Anyone who has visited India as a tourist is likely familiar with the word firang, the expression used to denote ‘foreigner.’ But, anyone who has lived in India long enough knows that it is really a catchphrase, and often a derogatory one, for anything that reeks of the West. Everything from Priyanka Chopra’s accent to using toilet paper instead of the godsend jet-spray can be deemed ‘firang’.
It doesn’t take much history to understand India’s volatile relationship with the outsider. A xenophobic hangover of colonialism is definitely a part of the explanation. But the reality over time has become more complex, for even dredging up old bygones eventually demands some degree of inventiveness.
Fortunately, our creativity abounds when it comes to self-victimisation and it leaves no one unscathed. The latest casualty is an R&B megastar who made the ill-fated mistake of questioning the status quo. Her seven words have not only spread faster than any pandemic, but her curiosity has also been branded as a conniving, subterfuge scheme to defame and destabilize our sovereignty.
Tempting as it may be to credit our administration for pulling off this political soap opera, decrying the foreign-hand is a trope that runs deep in our cultural psyche and a forte that long precedes the present regime.
My first job back in 2012 was as a parliamentary fellow in Delhi. The think tank running the program had grants lined up from foundations and social ventures, a positive sign, one would think since they were ultimately paying our salaries. But alas, their funders were based overseas, creating much hue and cry about how implanting foreign-funded research assistance in the office of legislators could unduly influence them to vote on issues that may not be in the public interest. At a time when a long-pending FDI was awaiting parliamentary debate, the underlying insinuation was clear.
But, the allegation that a fresh graduate like myself, the equivalent of a congressional intern, could wield the influence that even deep-pocketed lobbying associations take years to build, is downright absurd (albeit mildly flattering). Yet, it validates the lengths we can go to vilify the foreign hand. And, if anecdotal evidence seems insufficient, there is a familial line of Gandhis that have turned to the same motif when things weren’t quite at ease under their incumbencies.
But what’s perhaps more intriguing than our repeated, and rather puerile, attempts to profess (and spell) propaganda, is what lends these seemingly contrived tales the cultural weight they need to successfully propagate. The Social Dilemma would tell you that in our networked world, it is conspiracies that sell. And while that is true to an extent, there is something else at stake for a narrative so hackneyed, it unfailingly induces such mass-outrage: the innately Indian sense of honour.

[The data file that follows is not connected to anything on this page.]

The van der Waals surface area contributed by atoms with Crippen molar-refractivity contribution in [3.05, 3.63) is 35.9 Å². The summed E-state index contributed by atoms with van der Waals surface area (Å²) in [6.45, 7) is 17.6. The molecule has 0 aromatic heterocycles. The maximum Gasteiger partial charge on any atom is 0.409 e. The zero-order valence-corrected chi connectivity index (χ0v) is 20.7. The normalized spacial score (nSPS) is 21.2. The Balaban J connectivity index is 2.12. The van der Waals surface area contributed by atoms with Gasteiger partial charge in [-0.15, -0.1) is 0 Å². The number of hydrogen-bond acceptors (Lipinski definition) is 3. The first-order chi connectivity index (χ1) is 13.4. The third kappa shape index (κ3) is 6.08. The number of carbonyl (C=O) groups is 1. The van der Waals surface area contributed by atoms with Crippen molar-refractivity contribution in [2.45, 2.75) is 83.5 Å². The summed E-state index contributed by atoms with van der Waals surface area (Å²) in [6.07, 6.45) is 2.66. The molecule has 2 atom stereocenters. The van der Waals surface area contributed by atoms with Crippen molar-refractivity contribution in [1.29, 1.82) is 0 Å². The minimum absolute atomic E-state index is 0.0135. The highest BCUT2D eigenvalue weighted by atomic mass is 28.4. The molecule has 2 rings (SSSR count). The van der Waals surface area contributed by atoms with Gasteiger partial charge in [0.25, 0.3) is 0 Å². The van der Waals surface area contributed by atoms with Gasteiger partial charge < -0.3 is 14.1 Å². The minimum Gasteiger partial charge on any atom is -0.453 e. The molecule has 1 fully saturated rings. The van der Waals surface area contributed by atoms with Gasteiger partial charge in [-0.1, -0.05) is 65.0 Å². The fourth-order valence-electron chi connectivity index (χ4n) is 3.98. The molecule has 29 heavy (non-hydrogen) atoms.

Let me acquaint you with the age-old idiom called“log kya kahenge?”The question that literally begs: what will people say?
It is our favourite pretext for denying anything that could ‘taint’ your family’s reputation, or worse, have society ostracise them. Archaic as it may sound in an era where families are becoming nuclear and our livelihood doesn’t hinge on communal acceptance as it may have in a more primitive past, this precept lies deep in our collective subconscious. So strong is our fear of public opinion that it overshadows reason and suffocates logic, justifying silence in the face of some of our worst social atrocities. For the only shame worse than suffering is to expose vulnerability.
Sadly, when this syndrome echoes at the highest echelons of power, an insecure complex of “firang log kya kahenge,” even the most innocuous forms of inquiry, ignorant as the inquirer maybe, become grounds to take offence. And so long as it is our household honour under siege, it will warrant blind defence, diluting the pursuit of debate into unhinged tirades where uniformity masquerades as unity. But, the more we subscribe to such totalisms, fixated on the extraneous, the more we preclude introspection. Until we reach a point where we are so steeped in hubris and mired in self-made fallacies, that we cannot recognize the rot, or even fathom the possibility of talking about it.